mayo 2012 Archives

Nenad Bursac

The clinical use of stem cells, such as bone marrow-derived and, more recently, resident cardiac stem cells, offers great promise for treatment of myocardial infarction and heart failure. The epicardium-derived cells have also attracted attention for their angiogenic paracrine actions and ability to differentiate into cardiomyocytes and vascular cells when activated during cardiac injury. In a recent study, Chong and colleagues have described a distinct population of epicardium-derived mesenchymal stem cells that reside in a perivascular niche of the heart and have a broad multilineage potential. Exploring the therapeutic capacity of these cells will be an exciting future endeavor.

Los medicamentos de quimioterapia pueden matar rápidamente a las células cancerosas pero también tienen efectos en el tejido sano del paciente.
Por ejemplo, el tratamiento puede destruir a la médula ósea, que se encarga de producir nuevas células sanguíneas.

Los científicos del Centro de Investigación de Cáncer Fred Hutchinson, en Estados Unidos, lograron crear un “escudo” de células madre para proteger la médula ósea de los pacientes sometidos a la terapia. Lo hicieron modificando las propias células madre sanguíneas del paciente y trasplantándolas para proteger a este tejido.

Dos de los pacientes sobrevivieron más tiempo del pronosticado y el tercero continuaba vivo tres años después del tratamiento y sin progresión de la enfermedad.
El enfoque, afirman los expertos, es “completamente innovador”.

Tejido susceptible
El organismo constantemente produce nuevas células sanguíneas en la médula ósea, que se encuentra en el interior de los huesos largos.
Sin embargo, este tejido es uno de los más susceptibles al tratamiento de quimioterapia.
Estos fármacos provocan una reducción en la producción de glóbulos blancos, lo cual incrementa el riesgo de infección en el paciente.

También se reduce el número de glóbulos rojos, que se encargan de transportar el oxígeno en la sangre, lo cual produce falta de aliento y cansancio en la persona.
Estos efectos, afirman los científicos, son uno de los mayores obstáculos en el uso de la quimioterapia y a menudo el tratamiento debe ser detenido, retrasado o reducido hasta que el paciente mejore.
Y hasta ahora no se ha encontrado un tratamiento de cáncer que sea tan efectivo como la quimioterapia.

En el nuevo estudio, los científicos se centraron en pacientes con glioblastoma, una forma de cáncer cerebral que casi siempre es mortal.
Los investigadores extrajeron médula ósea de los pacientes y aislaron las células madre.

Escudo de células madre
Posteriormente utilizaron un virus para “infectar” a las células con un gen que es capaz de protegerlas de los efectos tóxicos de la quimioterapia.
Y después trasplantaron nuevamente estas células madre modificadas en el paciente.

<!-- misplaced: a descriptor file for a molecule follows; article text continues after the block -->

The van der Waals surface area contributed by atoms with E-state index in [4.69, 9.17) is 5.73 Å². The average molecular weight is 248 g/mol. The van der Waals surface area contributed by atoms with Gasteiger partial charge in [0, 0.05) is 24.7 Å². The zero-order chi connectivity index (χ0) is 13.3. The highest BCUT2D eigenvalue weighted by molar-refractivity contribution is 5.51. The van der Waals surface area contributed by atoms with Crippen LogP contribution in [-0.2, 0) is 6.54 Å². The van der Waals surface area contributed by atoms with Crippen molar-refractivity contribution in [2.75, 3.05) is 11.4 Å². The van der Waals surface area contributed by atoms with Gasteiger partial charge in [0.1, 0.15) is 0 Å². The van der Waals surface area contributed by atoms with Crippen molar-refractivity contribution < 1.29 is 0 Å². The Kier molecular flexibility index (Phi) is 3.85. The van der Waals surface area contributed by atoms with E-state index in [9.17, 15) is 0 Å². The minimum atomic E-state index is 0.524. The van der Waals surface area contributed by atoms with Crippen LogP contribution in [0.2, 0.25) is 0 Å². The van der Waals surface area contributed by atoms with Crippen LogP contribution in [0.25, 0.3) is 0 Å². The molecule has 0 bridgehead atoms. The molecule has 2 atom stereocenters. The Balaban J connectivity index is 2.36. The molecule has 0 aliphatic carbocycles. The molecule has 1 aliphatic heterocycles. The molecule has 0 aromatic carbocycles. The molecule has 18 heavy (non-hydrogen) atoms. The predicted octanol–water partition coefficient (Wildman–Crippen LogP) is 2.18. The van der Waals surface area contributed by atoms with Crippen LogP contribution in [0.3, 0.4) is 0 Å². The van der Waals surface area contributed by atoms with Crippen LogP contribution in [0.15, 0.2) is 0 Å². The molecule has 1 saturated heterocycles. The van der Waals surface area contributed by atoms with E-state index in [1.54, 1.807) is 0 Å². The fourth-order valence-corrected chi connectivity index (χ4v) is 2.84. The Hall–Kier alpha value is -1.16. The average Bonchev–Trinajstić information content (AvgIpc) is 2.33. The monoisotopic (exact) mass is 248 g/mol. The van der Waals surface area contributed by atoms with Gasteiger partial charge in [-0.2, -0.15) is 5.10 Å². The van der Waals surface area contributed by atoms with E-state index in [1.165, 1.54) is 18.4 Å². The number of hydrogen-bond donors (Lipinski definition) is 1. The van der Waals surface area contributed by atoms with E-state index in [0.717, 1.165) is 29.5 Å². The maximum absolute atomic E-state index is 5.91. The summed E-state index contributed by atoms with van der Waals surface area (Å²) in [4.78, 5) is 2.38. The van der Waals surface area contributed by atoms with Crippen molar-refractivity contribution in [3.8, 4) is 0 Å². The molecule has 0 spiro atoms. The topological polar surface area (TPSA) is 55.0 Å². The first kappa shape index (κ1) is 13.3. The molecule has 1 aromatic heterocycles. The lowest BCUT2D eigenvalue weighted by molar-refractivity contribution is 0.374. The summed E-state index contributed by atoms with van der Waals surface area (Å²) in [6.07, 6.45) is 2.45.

“La quimioterapia dispara tanto a las células del tumor como a las células de la médula ósea, pero al colocar escudos protectores en las células de la médula ósea estas quedan protegidas mientras que las células del tumor están desprotegidas”, explica la doctora Jennifer Adair, una de las investigadoras.

Por su parte el profesor Hans-Peter Kiem, quien dirigió el estudio, afirma que “encontramos que los pacientes que recibieron el trasplante de células madre modificadas con el gen fueron capaces de tolerar mejor la quimioterapia y sin efectos secundarios negativos que los pacientes que en estudios previos habían recibido el mismo tipo de quimioterapia sin el trasplante de células madre modificadas”.

Según los científicos, los tres pacientes que participaron en el estudio sobrevivieron en promedio 22 meses después de recibir el trasplante.
La media de supervivencia de los pacientes con glioblastoma -sin el nuevo trasplante- es de poco más de 12 meses.
Uno de los pacientes continúa vivo 34 meses después de recibir el trasplante, afirman los científicos.
“El glioblastoma sigue siendo uno de los tipos de cáncer más devastadores, con una supervivencia promedio de sólo 12 a 15 meses”, dice el doctor Maciej Mrugala, quien también participó en la investigación.

Enfoque novedoso
Agrega que entre 50 y 60% de los pacientes con esta forma de cáncer desarrollan tumores resistentes a la quimioterapia, por lo cual el nuevo trasplante de células madre modificadas puede ser un tratamiento “aplicable” a un gran número de pacientes.
Y también podría beneficiar a pacientes con otras formas de tumores cerebrales, como el neuroblastoma, agrega.
Tal como expresa la profesora Susan Short, de la organización Cancer Research Uk, “este es un estudio muy interesante y un enfoque completamente innovador para proteger a las células sanas durante el tratamiento de cáncer”.

“Necesita ser probado en más pacientes pero podría significar que en el futuro podremos usar temozolomide (un fármaco de quimioterapia) en más pacientes con tumores cerebrales de los que pensamos”.